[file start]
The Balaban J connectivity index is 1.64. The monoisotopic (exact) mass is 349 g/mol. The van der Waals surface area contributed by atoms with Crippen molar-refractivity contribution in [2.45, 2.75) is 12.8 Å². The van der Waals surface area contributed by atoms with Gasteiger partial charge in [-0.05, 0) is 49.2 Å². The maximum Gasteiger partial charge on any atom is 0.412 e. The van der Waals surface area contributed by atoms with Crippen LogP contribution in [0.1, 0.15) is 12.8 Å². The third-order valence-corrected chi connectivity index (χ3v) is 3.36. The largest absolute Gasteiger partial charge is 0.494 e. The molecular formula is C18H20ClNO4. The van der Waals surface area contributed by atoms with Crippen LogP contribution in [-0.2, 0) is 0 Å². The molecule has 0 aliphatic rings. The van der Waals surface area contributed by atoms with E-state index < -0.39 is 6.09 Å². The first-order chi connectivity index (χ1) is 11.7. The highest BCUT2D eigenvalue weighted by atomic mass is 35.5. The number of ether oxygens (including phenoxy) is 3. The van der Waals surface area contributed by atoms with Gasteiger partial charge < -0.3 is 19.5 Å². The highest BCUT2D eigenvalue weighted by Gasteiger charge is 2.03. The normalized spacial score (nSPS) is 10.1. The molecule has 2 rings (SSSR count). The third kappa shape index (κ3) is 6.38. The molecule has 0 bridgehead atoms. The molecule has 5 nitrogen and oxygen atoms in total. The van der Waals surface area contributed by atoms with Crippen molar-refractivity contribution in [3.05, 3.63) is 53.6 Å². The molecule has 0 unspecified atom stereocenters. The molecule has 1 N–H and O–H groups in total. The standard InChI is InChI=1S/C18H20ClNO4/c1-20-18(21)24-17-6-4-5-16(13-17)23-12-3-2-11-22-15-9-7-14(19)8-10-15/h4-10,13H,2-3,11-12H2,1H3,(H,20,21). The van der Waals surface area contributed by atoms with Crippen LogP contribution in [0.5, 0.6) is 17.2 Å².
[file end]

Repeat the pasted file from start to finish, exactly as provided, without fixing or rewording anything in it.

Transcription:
The Balaban J connectivity index is 1.64. The monoisotopic (exact) mass is 349 g/mol. The van der Waals surface area contributed by atoms with Crippen molar-refractivity contribution in [2.45, 2.75) is 12.8 Å². The van der Waals surface area contributed by atoms with Gasteiger partial charge in [-0.05, 0) is 49.2 Å². The maximum Gasteiger partial charge on any atom is 0.412 e. The van der Waals surface area contributed by atoms with Crippen LogP contribution in [0.1, 0.15) is 12.8 Å². The third-order valence-corrected chi connectivity index (χ3v) is 3.36. The largest absolute Gasteiger partial charge is 0.494 e. The molecular formula is C18H20ClNO4. The van der Waals surface area contributed by atoms with Crippen LogP contribution in [-0.2, 0) is 0 Å². The molecule has 0 aliphatic rings. The van der Waals surface area contributed by atoms with E-state index < -0.39 is 6.09 Å². The first-order chi connectivity index (χ1) is 11.7. The highest BCUT2D eigenvalue weighted by atomic mass is 35.5. The number of ether oxygens (including phenoxy) is 3. The van der Waals surface area contributed by atoms with Gasteiger partial charge < -0.3 is 19.5 Å². The highest BCUT2D eigenvalue weighted by Gasteiger charge is 2.03. The normalized spacial score (nSPS) is 10.1. The molecule has 2 rings (SSSR count). The third kappa shape index (κ3) is 6.38. The molecule has 0 bridgehead atoms. The molecule has 5 nitrogen and oxygen atoms in total. The van der Waals surface area contributed by atoms with Crippen molar-refractivity contribution in [3.05, 3.63) is 53.6 Å². The molecule has 0 unspecified atom stereocenters. The molecule has 1 N–H and O–H groups in total. The standard InChI is InChI=1S/C18H20ClNO4/c1-20-18(21)24-17-6-4-5-16(13-17)23-12-3-2-11-22-15-9-7-14(19)8-10-15/h4-10,13H,2-3,11-12H2,1H3,(H,20,21). The van der Waals surface area contributed by atoms with Crippen LogP contribution in [0.5, 0.6) is 17.2 Å².